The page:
Orlando Franklin

Orlando Franklin

College:  Miami (FL)

Age:  23 years old

Experience: Senior (5 years)

Starts at LT:   13 games

Starts at LG:  25 games


Height:  6 feet 6 inches

Weight:  316 lbs.

Arm Length:  35.0 inches

Hand Width:  11.13 inches


Projection:  Right Tackle (Offensive Guard)

Projected Round:  2nd – 5th Round

Combine Results (Pro Day Results)

40 Yard Dash:  5.20 seconds

3-Cone Drill:

20-Yard Shuttle:

Bench Press:  26 reps

Vertical Jump:  38.5 inches

Broad Jump:


Speed: Despite having a very respectable 5.2 second 40 yard dash, Franklin is not considered overly fast in any part of the game. His down-field speed is considered “average,” and Miami avoided pulling him at guard to block on running plays due to his lack of speed. He only partially participated in the Combine, so it is difficult to gauge everything based upon his results. As with all prospects, Pro-Day results will help shed more light on him and his potential.

Agility: According to scouting profiles, Franklin isn’t skilled at moving laterally. His performance dipped noticeably when he was moved to left tackle as a senior after performing rather well at left guard for the first part of his career.  Much of that drop has been credited to his overall lack of lateral quickness to match up against fast edge rushers. Since he didn’t run any agility drills at the combine, this perception can’t really be measured, but results from his Pro-Day will answer that question. That said, he has shown an aptitude for “kick-sliding,” a technique and positional drill for offensive tackles that indicates their ability to get out of their initial stance and slide into position to protect the edge.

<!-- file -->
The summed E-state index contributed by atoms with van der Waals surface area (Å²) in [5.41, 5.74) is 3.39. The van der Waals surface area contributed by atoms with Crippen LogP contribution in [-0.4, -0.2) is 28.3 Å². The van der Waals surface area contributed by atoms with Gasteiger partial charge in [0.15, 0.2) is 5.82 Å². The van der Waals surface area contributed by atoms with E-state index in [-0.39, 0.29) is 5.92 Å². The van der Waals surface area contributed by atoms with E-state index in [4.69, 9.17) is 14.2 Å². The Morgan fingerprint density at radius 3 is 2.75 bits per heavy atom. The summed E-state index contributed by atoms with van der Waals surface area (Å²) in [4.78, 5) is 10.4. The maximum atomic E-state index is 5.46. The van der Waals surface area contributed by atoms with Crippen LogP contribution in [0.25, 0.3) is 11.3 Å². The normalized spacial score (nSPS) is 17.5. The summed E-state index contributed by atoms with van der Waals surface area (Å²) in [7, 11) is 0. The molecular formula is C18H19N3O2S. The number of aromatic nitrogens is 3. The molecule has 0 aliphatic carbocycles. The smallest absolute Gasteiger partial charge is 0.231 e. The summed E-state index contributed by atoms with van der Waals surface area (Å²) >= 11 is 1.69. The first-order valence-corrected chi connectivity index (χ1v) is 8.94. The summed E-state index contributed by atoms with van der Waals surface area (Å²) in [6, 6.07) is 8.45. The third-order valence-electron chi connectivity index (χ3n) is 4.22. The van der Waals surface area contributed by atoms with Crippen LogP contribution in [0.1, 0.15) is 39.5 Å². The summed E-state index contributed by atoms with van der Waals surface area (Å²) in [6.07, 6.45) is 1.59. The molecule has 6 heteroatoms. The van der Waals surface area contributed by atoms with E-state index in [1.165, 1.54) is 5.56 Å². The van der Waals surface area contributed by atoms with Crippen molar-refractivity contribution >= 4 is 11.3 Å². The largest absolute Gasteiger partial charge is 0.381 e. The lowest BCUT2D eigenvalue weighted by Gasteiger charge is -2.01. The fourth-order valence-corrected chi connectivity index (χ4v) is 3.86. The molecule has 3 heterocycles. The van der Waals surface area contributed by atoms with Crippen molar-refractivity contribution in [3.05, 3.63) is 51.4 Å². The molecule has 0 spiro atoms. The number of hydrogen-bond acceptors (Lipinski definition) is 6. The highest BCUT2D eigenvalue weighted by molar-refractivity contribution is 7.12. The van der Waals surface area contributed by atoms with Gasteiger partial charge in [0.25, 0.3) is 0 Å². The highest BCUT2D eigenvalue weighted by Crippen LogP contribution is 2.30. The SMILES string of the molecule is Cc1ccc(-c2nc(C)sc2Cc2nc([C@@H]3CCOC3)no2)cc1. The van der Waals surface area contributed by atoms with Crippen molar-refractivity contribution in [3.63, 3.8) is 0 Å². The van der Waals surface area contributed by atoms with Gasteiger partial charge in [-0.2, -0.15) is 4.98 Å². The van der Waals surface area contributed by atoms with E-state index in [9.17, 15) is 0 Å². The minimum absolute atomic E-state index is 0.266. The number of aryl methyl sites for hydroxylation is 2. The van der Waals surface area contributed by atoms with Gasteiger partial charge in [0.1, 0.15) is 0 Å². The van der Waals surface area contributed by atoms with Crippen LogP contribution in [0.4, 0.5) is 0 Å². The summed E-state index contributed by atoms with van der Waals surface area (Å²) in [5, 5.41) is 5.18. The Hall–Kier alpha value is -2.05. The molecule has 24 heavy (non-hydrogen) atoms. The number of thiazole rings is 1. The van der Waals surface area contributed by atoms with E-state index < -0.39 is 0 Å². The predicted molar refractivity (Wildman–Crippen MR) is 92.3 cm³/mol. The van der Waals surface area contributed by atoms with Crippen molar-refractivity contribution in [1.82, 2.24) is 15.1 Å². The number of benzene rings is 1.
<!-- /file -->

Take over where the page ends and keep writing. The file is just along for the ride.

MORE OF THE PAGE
Experience: Franklin was one of the top offensive line prospects out of high school, but has been slow to develop. He was generally effective at left guard, but suffered a bit from the transition to left tackle. One of the major criticisms of Franklin centers on his ability to absorb information and adapt. He struggled as a freshman to win the starting LG spot outright, and showed a propensity to develop slowly in a position. Despite being an entrenched starter at LG as a sophomore, Franklin continued to struggle in numerous aspects of his game, and didn’t really develop consistency in most aspects of his game until his junior year. Combined with his significant drop off when moving to tackle from guard has raised flags on his ability to play immediately. At times his football IQ has been called into question after bouts of serious inconsistency, but he has generally been able to recover from criticism and seems to use it as fuel to step up and prove someone wrong.

Size/Build: Franklin has a large build that belies his weight. He looks heavier than he is, but he still retains a fair amount of strength naturally. His 26 reps on the bench press aren’t overly impressive, but he has show an ability to hold his own on the interior of the offensive line. He may be able to be utilized as an offensive tackle, but he seems more comfortable as a guard, letting his natural size and strength take over without focusing on the edge. He shows very good body control as an interior lineman as well, getting very low to overpower bigger and stronger defensive tackles through leverage. Franklin also has a very powerful initial hit which helps him knock even stout defensive linemen off their mark.